RALEIGH — Republican poll observers who say they're trying to root out fraud have aggressively approached voters and elections officials inside early voting sites, questioned established voting law and drawn at least two dozen complaints from voters, Wake elections officials said.
Election officials and campaign watchdog groups said the observers' actions could intimidate voters and suppress turnout. State Board of Elections Executive Director Gary Bartlett said he had been informed about the problems in Wake. It is against the law for observers to talk to voters and argue with poll workers.
"They are there to observe, make notes," Bartlett said. "They're not supposed to impede the process at all."
Improper behavior can get an observer removed from a polling place for the election, Bartlett said.
The poll workers, whose names were forwarded to the elections board by the county GOP, have told elections officials they are working for U.S. House District 13 candidate Bill Randall, a Republican who is challenging incumbent U.S. Rep. Brad Miller, a Democrat. But Randall said he had not heard about polling place problems and hadn't told poll observers to challenge voters and officials.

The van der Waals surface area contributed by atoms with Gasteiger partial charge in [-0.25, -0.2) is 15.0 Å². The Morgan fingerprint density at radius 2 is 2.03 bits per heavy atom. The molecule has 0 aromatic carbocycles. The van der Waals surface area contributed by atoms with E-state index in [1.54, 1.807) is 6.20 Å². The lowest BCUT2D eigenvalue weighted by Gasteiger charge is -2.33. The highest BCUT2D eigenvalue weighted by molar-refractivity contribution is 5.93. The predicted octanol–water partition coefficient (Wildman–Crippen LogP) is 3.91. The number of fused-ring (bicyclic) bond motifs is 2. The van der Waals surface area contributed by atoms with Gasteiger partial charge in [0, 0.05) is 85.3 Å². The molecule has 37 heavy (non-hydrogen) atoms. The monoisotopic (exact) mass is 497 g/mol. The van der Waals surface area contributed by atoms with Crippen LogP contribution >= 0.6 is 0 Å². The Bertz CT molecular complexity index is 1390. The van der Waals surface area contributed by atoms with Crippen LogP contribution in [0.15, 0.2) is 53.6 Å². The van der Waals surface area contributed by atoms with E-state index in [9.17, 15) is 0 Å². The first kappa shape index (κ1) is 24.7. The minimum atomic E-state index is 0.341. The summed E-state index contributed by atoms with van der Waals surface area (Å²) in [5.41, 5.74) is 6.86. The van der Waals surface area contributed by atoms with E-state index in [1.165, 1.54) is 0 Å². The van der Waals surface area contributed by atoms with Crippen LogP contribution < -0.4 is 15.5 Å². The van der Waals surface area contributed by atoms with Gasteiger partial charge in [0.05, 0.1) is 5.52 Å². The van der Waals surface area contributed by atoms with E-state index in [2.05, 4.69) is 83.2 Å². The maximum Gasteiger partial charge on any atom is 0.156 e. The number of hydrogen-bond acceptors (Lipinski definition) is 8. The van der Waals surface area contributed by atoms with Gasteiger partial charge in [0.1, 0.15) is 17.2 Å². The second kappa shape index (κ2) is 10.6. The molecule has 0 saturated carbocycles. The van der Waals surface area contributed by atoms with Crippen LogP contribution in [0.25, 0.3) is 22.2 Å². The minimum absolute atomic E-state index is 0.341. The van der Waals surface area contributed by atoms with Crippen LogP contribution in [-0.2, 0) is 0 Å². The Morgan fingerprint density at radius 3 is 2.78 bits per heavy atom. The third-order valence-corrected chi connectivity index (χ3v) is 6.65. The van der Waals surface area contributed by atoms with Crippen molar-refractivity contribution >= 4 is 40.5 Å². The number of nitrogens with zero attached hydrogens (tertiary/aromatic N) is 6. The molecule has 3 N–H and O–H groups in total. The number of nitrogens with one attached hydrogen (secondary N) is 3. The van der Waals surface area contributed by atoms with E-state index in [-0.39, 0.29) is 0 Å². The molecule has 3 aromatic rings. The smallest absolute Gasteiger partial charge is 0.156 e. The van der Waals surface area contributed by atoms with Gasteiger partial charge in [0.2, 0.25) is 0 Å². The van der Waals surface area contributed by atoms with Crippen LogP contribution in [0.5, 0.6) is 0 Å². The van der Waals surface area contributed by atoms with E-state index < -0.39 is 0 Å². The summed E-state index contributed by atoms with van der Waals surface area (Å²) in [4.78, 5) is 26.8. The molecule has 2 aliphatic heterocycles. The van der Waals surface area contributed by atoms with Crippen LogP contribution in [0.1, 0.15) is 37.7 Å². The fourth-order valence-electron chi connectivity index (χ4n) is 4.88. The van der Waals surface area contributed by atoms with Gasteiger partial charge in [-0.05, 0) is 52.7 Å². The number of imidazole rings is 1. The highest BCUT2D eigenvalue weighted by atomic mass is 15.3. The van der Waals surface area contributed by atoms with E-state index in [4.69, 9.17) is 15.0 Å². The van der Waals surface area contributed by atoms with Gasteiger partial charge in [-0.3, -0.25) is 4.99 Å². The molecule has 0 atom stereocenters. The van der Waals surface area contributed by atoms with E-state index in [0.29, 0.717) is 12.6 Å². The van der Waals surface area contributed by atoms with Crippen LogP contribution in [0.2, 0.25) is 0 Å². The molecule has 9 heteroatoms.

"I don't even communicate with the poll observers," he said. "I'm not aware of anyone doing that. I would not condone such action."
Wake County Board of Elections officials say they've had to deal with multiple complaints from voters and polling place staff about observers who hover near as voters go through the process, taking down names and addresses. The general activity is allowed under state law, but observers cannot, for instance, challenge someone's right to vote without identification, a practice that is legal but has caused controversy.
GOP says it's Randall
A Wake County Republican Party official and county elections staff identify the workers who have drawn complaints as affiliated with Randall. Jordan Shaw, a spokesman for the state Republican Party, disavowed any tactics that intimidated voters or violated state law.
Elaine Cobb, who was identified by other Republican observers as the coordinator for the Randall poll watchers, referred questions to the county Republican Party.
"The problems that have been occurring have been with the Bill Randall observers," said Jan Wilson, second vice chair of the Wake County Republican Party. "We didn't have any [other] poll observers for the early voting sites."